17. Shape optimization including finite element grid adaptation

    NASA Technical Reports Server (NTRS)

    Kikuchi, N.; Taylor, J. E.

    1984-01-01

    The prediction of optimal shape design for structures depends on having a sufficient level of precision in the computation of structural response. These requirements become critical in situations where the region to be designed includes stress concentrations or unilateral contact surfaces, for example. In the approach to shape optimization discussed here, a means to obtain grid adaptation is incorporated into the finite element procedures. This facility makes it possible to maintain a level of quality in the computational estimate of response that is surely adequate for the shape design problem.

  18. Toy Making for Parents and Caregivers.

    ERIC Educational Resources Information Center

    Cortez, Carmen P.

    Recognizing that toy-making activities have tremendous potential for developing good parent-child interactions, this paper examines (1) the why, where, when, how, and who of making toys at home; (2) the use of toys in play; and (3) the value of toys as tools for learning. The snags and obstacles of toy making as well as the challenges and benefits…

  19. Neural Correlates of Animacy Attribution Include Neocerebellum in Healthy Adults.

    PubMed

    Jack, Allison; Pelphrey, Kevin A

    2015-11-01

    Recent work suggests that biological motion perception is supported by interactions between posterior superior temporal sulcus (pSTS) and regions of the posterior lobe of the cerebellum. However, insufficient attention has been given to cerebellar contributions to most other social cognitive functions, including ones that rely upon the use of biological motion cues for making mental inferences. Here, using adapted Heider and Simmel stimuli in a passive-viewing paradigm, we present functional magnetic resonance imaging evidence detailing cerebellar contributions to animacy attribution processes in healthy adults. We found robust cerebellar activity associated with viewing animate versus random movement in hemispheric lobule VII bilaterally as well as in vermal and paravermal lobule IX. Stronger activity in left Crus I and lobule VI was associated with a greater tendency to describe the stimuli in social-affective versus motion-related terms. Psychophysiological interaction analysis indicated preferential effective connectivity between right pSTS and left Crus II during the viewing of animate than random stimuli, controlling for individual variance in social attributions. These findings indicate that lobules VI, VII, and IX participate in social functions even when no active response is required. This cerebellar activity may also partially explain individual differences in animacy attribution. PMID:24981794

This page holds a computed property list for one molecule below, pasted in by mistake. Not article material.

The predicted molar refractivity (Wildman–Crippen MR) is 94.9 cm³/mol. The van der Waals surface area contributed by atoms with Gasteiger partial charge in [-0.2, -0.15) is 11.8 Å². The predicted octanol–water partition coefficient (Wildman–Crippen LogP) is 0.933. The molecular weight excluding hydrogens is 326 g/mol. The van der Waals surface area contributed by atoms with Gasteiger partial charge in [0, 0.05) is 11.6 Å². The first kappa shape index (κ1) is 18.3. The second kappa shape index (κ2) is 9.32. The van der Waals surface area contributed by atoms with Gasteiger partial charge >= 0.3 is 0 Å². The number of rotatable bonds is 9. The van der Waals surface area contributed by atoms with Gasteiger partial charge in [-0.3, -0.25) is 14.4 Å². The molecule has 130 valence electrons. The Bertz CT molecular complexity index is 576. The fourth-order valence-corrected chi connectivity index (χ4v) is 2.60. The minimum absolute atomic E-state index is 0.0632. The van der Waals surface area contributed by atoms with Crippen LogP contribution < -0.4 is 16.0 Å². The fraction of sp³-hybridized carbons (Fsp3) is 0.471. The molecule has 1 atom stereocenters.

20. Further investigation of the spontaneous and evoked activity of the primary neurons of statoreceptors (and other receptors) of the labyrinth of the bullfrog before, during and after an extended period of weightlessness, including alternative intervals of artificial gravity

    NASA Technical Reports Server (NTRS)

    1977-01-01

    Vestibular neuron activity was examined by studying nerve stimulation and evoked response. A cooling element, applied to the nerve consisted of a silver hook through which a coolant fluid flowed. Temperature changes were recorded via microtermistors on an eight channel brush recorder, together with response. Diffusion of the cooling effect was measured, recovery time was assessed, and the nerve was then studied hystologically and ultrastructurally. Problems in frog preparation were discussed along with problems in maintaining healthy specimens and bacteria controlled aquaria.

  1. KEY COMPARISON: Update of the comparison BIPM.RI(II)-K1.Co-56 of activity measurements of the radionuclide 56Co to include the result of the CMI-IIR

    NASA Astrophysics Data System (ADS)

    Michotte, C.; Courte, S.; Ratel, G.; Sochorová, J.

    2010-01-01